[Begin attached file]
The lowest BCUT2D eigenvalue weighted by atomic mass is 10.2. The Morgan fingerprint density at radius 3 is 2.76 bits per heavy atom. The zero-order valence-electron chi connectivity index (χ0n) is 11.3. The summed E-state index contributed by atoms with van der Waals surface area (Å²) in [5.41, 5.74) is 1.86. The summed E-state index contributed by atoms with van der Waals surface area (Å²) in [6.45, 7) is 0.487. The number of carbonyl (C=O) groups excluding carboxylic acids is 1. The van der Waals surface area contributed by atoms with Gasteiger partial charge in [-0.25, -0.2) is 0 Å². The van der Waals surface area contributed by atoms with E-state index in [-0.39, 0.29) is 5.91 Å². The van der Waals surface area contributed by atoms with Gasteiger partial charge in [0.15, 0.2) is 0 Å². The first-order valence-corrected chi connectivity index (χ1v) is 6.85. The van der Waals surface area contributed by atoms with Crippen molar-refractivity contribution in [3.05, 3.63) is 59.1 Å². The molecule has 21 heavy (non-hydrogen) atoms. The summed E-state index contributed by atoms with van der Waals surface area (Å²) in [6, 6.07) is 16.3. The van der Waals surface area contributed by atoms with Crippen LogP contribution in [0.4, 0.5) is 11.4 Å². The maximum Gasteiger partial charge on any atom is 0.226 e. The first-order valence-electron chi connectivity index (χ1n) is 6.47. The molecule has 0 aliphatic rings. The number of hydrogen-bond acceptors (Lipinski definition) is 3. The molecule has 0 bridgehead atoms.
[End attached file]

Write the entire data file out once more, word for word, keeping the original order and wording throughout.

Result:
The lowest BCUT2D eigenvalue weighted by atomic mass is 10.2. The Morgan fingerprint density at radius 3 is 2.76 bits per heavy atom. The zero-order valence-electron chi connectivity index (χ0n) is 11.3. The summed E-state index contributed by atoms with van der Waals surface area (Å²) in [5.41, 5.74) is 1.86. The summed E-state index contributed by atoms with van der Waals surface area (Å²) in [6.45, 7) is 0.487. The number of carbonyl (C=O) groups excluding carboxylic acids is 1. The van der Waals surface area contributed by atoms with Gasteiger partial charge in [-0.25, -0.2) is 0 Å². The van der Waals surface area contributed by atoms with E-state index in [-0.39, 0.29) is 5.91 Å². The van der Waals surface area contributed by atoms with Gasteiger partial charge in [0.15, 0.2) is 0 Å². The first-order valence-corrected chi connectivity index (χ1v) is 6.85. The van der Waals surface area contributed by atoms with Crippen molar-refractivity contribution in [3.05, 3.63) is 59.1 Å². The molecule has 21 heavy (non-hydrogen) atoms. The summed E-state index contributed by atoms with van der Waals surface area (Å²) in [6, 6.07) is 16.3. The van der Waals surface area contributed by atoms with Crippen LogP contribution in [0.4, 0.5) is 11.4 Å². The maximum Gasteiger partial charge on any atom is 0.226 e. The first-order valence-electron chi connectivity index (χ1n) is 6.47. The molecule has 0 aliphatic rings. The number of hydrogen-bond acceptors (Lipinski definition) is 3. The molecule has 0 bridgehead atoms.